Spring 2012 -
Undergraduate Course Description
Discipline and Number
12:00 PM - 12:50 PM
|Introductory Creative Writing
Description of Course:
The ‘best’ creative works may be the best for various reasons. An aesthetic masterpiece may surprise us, intrigue us, invite insight. It may enable us to stand in for someone who is similar to or different from ourselves, or experience a world that is familiar or one which seems not our own. It may cause us to notice, or encourage us to appreciate, sympathize, empathize, question, judge or withhold judgment. It may catch us unawares with worded vision: the beauty of nature, a crafted object, a perfect stranger, or it may stir us with the power of our language: a shining detail, a beautiful sentence, a luminous paragraph or descriptive passage. The ‘best’ creative writing explores what it means to be human, the ways in which we find and lose ourselves, the ways in which we understand and misunderstand each other, the ways in which we reach out or withdraw through our senses and nonsenses.
All that being said, how do we come to know more about ourselves and to better think and express ourselves and our aesthetic goals through creative writing? How do we become better persons—better readers, better thinkers, and better writers? ‘Intro to Creative Writing’ will primarily focus on creative works of Short Fiction and Poetry with a cursory look at Creative Non-Fiction. Since knowledge has been classed as declarative (what you know) and procedural (what you do with what you know), the organization of each class and the organization of the grading structure will take both into account. Thus, we will come at these genres through two modes: careful reading of other successful artists, and practice through emulation and innovation. Each class will begin with a discussion of the particulars of the outside readings. Your failure to answer questions will reflect in your final grade. We will then discuss the crafting aspects of form and content, technique and style pertaining to these readings. Next, we will move to the workshop portion in which each student assigned for the day will read briefly from the creative work, and the other students and I will respond critically to the work through expressions of interpretations, successes, confusions, suggestions, and so forth.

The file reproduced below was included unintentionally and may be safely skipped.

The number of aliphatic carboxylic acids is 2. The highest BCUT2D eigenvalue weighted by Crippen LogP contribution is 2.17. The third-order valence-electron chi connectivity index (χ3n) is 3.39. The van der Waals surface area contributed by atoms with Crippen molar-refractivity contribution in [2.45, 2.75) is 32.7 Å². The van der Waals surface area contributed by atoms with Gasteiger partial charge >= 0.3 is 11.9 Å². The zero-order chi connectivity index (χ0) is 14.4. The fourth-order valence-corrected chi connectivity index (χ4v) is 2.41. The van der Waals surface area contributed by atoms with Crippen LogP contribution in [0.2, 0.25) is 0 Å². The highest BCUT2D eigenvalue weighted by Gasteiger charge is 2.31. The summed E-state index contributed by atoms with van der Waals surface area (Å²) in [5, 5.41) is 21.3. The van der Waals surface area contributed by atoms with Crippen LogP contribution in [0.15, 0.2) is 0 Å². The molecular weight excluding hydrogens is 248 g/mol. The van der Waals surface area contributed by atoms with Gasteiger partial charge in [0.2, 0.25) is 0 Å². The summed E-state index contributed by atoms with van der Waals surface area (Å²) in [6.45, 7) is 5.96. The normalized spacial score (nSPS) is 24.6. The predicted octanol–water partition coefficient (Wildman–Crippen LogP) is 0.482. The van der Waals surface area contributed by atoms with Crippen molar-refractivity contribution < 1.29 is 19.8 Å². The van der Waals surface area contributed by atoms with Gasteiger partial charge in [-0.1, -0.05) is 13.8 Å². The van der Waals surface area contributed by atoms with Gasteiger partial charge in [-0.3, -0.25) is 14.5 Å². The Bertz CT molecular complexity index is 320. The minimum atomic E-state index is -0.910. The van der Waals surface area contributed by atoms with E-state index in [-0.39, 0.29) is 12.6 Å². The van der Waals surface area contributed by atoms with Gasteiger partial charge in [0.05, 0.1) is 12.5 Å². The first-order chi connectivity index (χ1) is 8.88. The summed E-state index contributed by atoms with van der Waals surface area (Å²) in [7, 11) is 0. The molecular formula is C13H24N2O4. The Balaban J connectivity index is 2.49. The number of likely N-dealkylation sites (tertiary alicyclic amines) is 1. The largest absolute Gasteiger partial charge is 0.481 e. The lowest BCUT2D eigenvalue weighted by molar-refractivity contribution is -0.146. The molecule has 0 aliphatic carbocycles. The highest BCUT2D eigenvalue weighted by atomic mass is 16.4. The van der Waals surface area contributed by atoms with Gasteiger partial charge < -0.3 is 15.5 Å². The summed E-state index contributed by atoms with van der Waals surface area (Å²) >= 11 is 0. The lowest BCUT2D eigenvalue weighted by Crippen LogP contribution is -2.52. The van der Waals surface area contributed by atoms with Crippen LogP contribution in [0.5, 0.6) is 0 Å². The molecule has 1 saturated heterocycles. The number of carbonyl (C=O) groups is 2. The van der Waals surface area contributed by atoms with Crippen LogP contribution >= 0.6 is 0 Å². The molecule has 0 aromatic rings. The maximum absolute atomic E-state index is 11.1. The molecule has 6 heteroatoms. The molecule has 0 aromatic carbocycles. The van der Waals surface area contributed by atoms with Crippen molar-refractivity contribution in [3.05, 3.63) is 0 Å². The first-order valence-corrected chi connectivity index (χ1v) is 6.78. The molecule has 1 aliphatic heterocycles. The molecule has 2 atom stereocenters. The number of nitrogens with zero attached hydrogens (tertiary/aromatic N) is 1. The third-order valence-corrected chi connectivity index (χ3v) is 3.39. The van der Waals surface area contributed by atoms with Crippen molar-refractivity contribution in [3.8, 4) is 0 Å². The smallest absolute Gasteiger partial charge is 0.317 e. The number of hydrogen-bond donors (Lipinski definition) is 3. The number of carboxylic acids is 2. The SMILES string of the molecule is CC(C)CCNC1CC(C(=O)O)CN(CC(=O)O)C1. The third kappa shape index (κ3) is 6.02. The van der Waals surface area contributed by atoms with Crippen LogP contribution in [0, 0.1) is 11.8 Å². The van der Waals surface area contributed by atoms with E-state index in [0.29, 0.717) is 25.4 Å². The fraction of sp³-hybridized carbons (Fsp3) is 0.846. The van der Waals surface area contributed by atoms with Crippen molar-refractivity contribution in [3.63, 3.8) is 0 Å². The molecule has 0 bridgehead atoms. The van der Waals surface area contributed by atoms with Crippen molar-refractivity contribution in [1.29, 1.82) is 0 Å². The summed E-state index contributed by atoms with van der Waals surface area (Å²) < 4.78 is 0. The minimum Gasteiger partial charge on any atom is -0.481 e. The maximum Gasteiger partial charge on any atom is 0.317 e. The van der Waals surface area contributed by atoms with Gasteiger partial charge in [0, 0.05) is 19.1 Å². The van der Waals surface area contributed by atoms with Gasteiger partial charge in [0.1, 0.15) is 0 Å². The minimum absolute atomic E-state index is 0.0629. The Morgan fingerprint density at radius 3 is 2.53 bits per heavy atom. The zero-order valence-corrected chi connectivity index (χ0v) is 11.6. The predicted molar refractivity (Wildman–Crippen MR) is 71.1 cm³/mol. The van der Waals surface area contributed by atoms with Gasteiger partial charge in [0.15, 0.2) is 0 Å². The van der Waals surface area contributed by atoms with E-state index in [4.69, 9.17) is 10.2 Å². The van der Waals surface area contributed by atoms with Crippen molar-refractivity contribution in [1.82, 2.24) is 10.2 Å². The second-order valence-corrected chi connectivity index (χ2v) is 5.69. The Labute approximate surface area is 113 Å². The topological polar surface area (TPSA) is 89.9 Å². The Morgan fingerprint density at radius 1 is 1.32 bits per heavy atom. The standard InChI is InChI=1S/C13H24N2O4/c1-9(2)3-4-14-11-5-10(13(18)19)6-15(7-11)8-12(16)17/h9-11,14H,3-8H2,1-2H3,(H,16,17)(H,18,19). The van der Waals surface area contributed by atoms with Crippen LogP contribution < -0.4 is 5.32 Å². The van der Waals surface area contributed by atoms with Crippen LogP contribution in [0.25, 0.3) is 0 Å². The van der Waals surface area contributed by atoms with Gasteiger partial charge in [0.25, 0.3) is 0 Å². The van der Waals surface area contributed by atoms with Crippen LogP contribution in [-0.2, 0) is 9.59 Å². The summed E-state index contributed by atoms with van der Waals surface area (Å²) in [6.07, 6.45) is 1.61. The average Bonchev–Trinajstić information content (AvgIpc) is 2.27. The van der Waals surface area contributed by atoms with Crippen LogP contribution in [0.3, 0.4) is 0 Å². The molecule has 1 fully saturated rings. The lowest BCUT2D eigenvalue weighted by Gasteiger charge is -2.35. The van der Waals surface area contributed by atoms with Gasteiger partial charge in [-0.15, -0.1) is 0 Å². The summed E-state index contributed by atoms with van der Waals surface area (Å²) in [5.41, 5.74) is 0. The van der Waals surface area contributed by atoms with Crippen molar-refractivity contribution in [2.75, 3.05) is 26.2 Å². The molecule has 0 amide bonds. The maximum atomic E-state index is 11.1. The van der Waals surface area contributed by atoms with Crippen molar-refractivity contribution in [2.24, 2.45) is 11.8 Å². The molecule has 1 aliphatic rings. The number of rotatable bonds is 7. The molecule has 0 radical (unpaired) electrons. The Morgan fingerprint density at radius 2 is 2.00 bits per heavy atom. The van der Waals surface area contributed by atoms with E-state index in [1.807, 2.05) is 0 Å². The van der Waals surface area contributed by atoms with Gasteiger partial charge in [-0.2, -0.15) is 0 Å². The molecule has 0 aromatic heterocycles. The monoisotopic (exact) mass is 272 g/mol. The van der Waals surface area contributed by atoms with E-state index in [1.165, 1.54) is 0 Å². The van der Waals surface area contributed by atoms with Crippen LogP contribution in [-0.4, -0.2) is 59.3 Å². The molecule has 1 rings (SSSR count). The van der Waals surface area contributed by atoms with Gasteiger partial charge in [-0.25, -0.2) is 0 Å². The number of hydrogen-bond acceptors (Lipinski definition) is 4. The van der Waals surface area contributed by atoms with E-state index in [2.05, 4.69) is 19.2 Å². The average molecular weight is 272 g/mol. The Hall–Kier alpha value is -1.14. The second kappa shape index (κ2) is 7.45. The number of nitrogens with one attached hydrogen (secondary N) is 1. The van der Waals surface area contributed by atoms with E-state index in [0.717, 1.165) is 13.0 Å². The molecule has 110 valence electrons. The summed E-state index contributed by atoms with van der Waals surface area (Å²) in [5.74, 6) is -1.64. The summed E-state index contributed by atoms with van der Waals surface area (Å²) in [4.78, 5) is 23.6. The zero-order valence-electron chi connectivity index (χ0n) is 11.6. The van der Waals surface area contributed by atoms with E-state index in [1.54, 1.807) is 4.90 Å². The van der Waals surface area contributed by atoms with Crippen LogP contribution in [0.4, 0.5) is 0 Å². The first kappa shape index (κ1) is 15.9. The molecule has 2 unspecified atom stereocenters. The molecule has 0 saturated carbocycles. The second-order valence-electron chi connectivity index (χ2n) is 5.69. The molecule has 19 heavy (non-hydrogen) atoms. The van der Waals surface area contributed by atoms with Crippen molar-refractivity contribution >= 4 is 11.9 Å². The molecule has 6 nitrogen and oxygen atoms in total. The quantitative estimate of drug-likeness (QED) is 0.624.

I encourage you to submit finished pieces to journals at the end of the semester for publication, as well as to UTD’s REUNION: The Dallas Review online graduate competition.
• Woods, James. How Fiction Works. NY: FSG, 2008. ISBN 978-0374-17340-1
• Bausch, Richard, and R. V. Cassill, eds. The Norton anthology of Short Fiction, 7th Ed. NY: Norton, 2006. ISBN 978-0-393-92611-8 (NOT THE SHORTER 7th Ed.)
• Perrine, Laurence, and Thomas R. Arp, eds. Sound and Sense, 8th Ed. Harcourt Brace: Ft. Worth, 1992. ISBN 978-0-155-826106 -- any addition 8th – 12th is okay.
• Ferguson, Margaret, Mary Jo Salter, and Jon Stallworthy, eds. The Norton Anthology of Poetry, 5th Ed. NY: Norton, 2005. ISBN 978-0-393-979206
• Wiman, Christian. Every Riven Thing. NY: FSG, 2010. ISBN 978-0-374-15036-5
Recommended: A Grammar Guide of some sort. A rhyming dictionary of some sort.
Course Requirements/Evaluation Criteria:
Emulations, Imitations, Innovations (Assignments) 15%
Short Fiction- 1st & Final Drafts 15%
Poetry - 1st & Final Drafts 15%
Critiques of Peers’ Work 15%
(I will use the +/- system in grading as stipulated by The UTD Undergraduate Catalogue, 2010-12.)
Requirements include attendance, submission of new creative work that has been meticulously proofread (spelling, grammar & sentence structure DO matter to me), engaged participation in all critical discussion, generous written commentary on your peers’ stories and poems, and the submission at term’s end of a final portfolio.
All work is due the class period assigned on the syllabus (excepting Saturday submissions).